Yep. Don't know what kind of regulator is in your lights/panels, but even a LM317L regulator needs about 5mA current before it can output a decently regulated voltage.

    With the small amount of current that tiny solar panel will generate, you won't get much voltage drop across 22 gauge wire, unless you have quite a bit of wire in there. 22 gauge wire has a resistance of about 16.2 milliohms (0.0162 Ohms) per foot, or about 85.33 Ohms per statute mile.
     
  16. spinnaker

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    Nope nice aand short piece of wire.

    Thanks again Sarge and have a Happy Thanksgiving!


    BTW - Do you keep all of these specs in your head or do you need to look them up?
     
  17. SgtWookie

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    You're good to go then. :)
    You too! :D

    I have lots of reference material around here, and links to things on the Web - I figure there's no point in memorizing a whole bunch of stuff when I can look it up within a few seconds.
     
  18. Audioguru

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    Dec 20, 2007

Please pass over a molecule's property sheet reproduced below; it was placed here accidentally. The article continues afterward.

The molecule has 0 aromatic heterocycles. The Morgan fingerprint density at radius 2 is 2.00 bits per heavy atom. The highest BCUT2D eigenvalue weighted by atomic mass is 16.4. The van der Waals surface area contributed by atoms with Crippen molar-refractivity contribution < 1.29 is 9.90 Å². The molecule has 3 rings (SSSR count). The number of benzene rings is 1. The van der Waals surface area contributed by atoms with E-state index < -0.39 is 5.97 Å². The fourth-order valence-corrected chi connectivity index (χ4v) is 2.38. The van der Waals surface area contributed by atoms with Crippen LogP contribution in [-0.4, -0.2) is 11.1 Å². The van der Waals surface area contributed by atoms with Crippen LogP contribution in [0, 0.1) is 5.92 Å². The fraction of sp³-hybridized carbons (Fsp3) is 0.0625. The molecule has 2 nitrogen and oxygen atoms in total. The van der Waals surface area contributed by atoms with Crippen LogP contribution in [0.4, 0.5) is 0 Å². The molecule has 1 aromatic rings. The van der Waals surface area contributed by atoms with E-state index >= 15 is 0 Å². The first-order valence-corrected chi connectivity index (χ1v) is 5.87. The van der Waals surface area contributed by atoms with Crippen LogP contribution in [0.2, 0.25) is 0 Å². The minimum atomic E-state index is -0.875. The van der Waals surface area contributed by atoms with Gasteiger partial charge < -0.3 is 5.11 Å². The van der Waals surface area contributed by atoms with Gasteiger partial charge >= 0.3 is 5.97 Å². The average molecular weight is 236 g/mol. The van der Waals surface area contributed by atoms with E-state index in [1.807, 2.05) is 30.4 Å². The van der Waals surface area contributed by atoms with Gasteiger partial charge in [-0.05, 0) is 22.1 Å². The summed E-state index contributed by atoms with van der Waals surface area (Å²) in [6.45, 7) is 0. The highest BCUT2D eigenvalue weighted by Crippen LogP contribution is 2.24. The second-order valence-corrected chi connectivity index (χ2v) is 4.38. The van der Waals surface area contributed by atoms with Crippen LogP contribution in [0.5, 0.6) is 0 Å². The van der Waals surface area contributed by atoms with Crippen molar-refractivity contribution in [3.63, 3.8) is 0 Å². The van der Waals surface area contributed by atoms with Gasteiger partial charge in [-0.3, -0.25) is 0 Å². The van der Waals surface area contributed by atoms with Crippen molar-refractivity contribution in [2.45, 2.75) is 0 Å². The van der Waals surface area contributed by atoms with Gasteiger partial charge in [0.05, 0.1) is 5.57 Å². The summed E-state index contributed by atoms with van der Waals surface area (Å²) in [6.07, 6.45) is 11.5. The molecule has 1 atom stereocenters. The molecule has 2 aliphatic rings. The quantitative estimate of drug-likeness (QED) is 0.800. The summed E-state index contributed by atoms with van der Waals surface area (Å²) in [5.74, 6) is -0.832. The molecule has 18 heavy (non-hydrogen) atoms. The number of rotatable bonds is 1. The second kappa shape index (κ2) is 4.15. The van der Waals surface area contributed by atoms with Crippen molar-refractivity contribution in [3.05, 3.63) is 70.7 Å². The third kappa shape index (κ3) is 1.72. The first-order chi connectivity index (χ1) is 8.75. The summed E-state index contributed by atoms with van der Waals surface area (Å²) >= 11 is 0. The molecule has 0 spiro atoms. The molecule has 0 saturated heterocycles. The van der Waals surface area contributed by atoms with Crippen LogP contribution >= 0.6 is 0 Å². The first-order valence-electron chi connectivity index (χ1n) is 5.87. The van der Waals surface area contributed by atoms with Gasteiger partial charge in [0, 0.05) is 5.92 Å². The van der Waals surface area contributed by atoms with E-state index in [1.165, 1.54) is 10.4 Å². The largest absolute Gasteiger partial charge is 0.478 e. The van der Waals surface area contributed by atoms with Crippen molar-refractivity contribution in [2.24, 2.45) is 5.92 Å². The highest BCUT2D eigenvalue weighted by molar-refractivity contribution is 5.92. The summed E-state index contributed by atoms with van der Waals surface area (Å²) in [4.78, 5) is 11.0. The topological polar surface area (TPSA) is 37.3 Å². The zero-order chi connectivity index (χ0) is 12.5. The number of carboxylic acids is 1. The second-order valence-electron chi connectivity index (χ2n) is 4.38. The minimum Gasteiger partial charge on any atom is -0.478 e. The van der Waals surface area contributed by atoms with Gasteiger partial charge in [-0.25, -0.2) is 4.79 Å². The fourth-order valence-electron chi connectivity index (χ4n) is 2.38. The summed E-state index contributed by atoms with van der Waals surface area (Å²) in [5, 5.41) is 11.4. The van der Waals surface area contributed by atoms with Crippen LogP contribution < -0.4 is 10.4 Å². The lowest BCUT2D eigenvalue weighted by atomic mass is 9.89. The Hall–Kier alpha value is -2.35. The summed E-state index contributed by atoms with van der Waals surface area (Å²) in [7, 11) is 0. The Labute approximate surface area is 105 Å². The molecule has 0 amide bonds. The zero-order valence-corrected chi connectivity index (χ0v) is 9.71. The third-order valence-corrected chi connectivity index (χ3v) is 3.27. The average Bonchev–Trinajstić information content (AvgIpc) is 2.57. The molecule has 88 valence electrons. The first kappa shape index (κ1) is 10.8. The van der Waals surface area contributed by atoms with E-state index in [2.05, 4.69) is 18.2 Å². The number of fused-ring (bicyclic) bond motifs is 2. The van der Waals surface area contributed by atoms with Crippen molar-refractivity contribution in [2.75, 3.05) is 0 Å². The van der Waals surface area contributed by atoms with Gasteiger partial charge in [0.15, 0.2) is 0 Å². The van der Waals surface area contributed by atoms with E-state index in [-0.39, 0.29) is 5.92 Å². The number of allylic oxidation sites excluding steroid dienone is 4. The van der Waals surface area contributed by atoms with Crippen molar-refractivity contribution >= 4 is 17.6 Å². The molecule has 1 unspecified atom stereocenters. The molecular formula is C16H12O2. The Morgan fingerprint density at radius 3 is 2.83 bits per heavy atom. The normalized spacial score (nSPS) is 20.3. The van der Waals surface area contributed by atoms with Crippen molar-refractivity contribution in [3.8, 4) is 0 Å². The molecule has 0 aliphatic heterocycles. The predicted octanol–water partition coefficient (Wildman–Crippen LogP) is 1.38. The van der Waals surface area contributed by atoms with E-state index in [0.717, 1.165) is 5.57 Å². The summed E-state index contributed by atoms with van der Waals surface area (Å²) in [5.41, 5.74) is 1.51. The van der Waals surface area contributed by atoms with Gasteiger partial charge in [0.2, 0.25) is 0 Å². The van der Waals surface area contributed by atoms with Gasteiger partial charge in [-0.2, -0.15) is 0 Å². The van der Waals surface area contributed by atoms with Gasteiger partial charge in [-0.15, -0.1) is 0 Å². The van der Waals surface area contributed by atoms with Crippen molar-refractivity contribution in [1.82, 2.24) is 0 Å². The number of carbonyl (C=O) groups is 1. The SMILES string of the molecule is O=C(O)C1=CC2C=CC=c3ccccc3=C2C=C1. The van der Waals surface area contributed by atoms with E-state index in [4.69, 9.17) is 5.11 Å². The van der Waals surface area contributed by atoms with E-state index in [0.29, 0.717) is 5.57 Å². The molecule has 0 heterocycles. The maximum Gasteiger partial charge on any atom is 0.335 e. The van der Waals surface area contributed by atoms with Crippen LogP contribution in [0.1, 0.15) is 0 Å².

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    Here in Canada we celebrated Thanksgiving weeks ago.
    I don't know why we have different dates. Maybe because our trees dropped their leaves weeks ago and yours dropped them yesterday.
     
  19. spinnaker

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    You just made me feel a lot better. I have been a programmer for over 15 years now and I still need to look up functions I use all of the time. :)
     
  20. spinnaker

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    Or just when they decided to set it in each of our countries. I was not aware it had anything to do with fall except being after the harvest season.


    Being from CA, I guess you would not want to be part of my CA/US wall project? Nope not to keep out illegal immigrants but to keep out all of that cold air that comes from CA in the winter. I figure it is going to have to be REALLY high (probably like 30K feet). I haven't figured out all the details yet. I am just the idea man. :)